Editor’s note: For several years, the Lily Foundation has awarded 30 high school junior and seniors nationwide the opportunity to participate in a 10-day seminar at the Holy Transfiguration Monastery in Boston. This year, Greta Kliewer, daughter of Duane and Ruth Kliewer and a Hillsboro High School senior this fall, was granted one of these awards. The following is excerpted from her first-person account she wrote of her experience in Boston, June 25 through July 5.
by Greta Kliewer
A mix of emotions flowed through my head as I walked down the streets of Cambridge, Mass.: fear, intimidation and a little excitement.
The mission for our group of four that morning was to locate a homeless person, strike up a conversation with them, and invite them to share breakfast with us.
As part of the CrossRoad vocational program, it was one of the many activities during the 10-day duration that would pull me out of my comfort zone and into a world where there was an obvious choice: listen to the teachings of the church and go on with a self-centered life, or take action and trust God to point me in the right direction.
I, as well as 29 other Orthodox teenagers from across the country, were living the words of St. Francis of Assisi: “Share the Gospel of Jesus Christ with others, and if necessary, use words.”
One of my realizations about the time I spent in and around Boston is my lack of ability to describe in my own words what others say so well.
My friend Nina, one of the many I made during the program, reflected: “For a brief moment I saw heaven. I felt the love, I heard the truth. It seemed like paradise, living in a perfect world.”
And for 10 days, the campus of Holy Cross Greek Orthodox Seminary/Hellenic College in Brookline, Mass., was just that-paradise for 30 Orthodox Christian juniors and seniors searching for a deeper foundation in their faith before heading off to senior years in high school or starting college.
Thanks to a grant from the Lily Endowment, and the dedication of a hard-working team of staff, the 30 of us were able to experience the sights and culture of Boston free of all charges except our plane tickets. The program’s theme was vocation.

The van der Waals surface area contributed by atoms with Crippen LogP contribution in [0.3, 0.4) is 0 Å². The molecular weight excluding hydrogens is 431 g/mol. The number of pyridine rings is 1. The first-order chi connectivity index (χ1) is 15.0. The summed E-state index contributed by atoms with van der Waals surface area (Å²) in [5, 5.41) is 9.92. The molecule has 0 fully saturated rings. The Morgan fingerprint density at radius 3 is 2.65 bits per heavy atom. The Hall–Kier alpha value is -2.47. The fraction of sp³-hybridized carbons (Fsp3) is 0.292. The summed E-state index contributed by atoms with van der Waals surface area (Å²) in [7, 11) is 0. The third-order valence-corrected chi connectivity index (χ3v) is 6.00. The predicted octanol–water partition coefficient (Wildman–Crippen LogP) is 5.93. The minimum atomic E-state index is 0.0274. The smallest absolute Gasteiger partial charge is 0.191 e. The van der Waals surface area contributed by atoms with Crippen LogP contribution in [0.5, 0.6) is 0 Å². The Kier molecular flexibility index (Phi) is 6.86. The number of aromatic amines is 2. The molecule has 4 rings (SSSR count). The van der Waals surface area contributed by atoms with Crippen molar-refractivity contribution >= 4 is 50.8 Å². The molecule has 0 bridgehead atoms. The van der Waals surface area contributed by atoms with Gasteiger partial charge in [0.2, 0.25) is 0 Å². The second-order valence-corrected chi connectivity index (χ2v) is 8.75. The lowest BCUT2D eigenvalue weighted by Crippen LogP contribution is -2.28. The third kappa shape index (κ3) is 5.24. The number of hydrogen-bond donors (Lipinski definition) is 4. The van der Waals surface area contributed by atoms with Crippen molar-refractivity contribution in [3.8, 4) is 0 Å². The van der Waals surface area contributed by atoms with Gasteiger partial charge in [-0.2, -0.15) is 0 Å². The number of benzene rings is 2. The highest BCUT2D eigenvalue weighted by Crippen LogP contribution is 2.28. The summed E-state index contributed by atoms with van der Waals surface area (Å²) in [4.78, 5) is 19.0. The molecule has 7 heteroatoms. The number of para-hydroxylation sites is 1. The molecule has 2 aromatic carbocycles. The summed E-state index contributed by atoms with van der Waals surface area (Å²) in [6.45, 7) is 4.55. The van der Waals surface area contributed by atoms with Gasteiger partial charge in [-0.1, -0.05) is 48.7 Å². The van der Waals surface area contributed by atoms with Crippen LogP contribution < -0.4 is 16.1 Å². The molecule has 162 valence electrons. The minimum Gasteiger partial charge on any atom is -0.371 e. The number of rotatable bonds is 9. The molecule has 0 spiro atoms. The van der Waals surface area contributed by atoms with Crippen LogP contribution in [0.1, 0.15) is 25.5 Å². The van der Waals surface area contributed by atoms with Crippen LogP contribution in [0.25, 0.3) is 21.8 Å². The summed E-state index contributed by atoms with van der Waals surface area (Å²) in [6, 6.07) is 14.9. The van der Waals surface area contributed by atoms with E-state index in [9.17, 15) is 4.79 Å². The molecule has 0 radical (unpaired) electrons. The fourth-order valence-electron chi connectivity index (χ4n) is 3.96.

I admit, when I first heard about the program in March, I expected a summer-camp atmosphere, where lessons in life were sprinkled in among lots of fun activities.
When I arrived, however, my outlook changed dramatically. The program took place on the campus of Hellenic College, so we were able to take advantage of living in the dorms, eating in the cafeteria, and attending services at the chapel every morning and evening when we weren’t visiting a church off campus.
The rules were strict, too. We weren’t allowed to use CD players or cell phones, or even to e-mail family at home.
After a while, however, the silence we found ourselves in was nice-a quiet atmosphere in which we could meditate and focus on the things we were about to learn.
The program took place in three stages. The first, “Wrestling with Vocation,” took place the day after we arrived and involved getting acquainted with other participants and doing activities with our “Signature Strengths”-traits we found about ourselves through a Gallup poll called StrengthsQuest.
In this stage we got to know each other, got to know ourselves and defined what “vocation” meant to us, as well as giving definitions for our personal strengths (qualities such as responsibility, harmony, communication, etc.)
The second stage, which took up most of the program, was called “Vocation and Christ.” During this stage, we participated in a wide variety of activities and discussions, including hands-on activities that many Orthodox teens don’t often get a chance to do.
For example, we had the chance to paint icons-pictures of saints, apostles and scenes from the Bible used as a kind of prayer aid in the Orthodox church-and watch George Portis, an iconographer from Greece, demonstrate this beautiful art form to us.
We also had the opportunity to learn Byzantine chanting techniques, a style of music heard at every Orthodox service.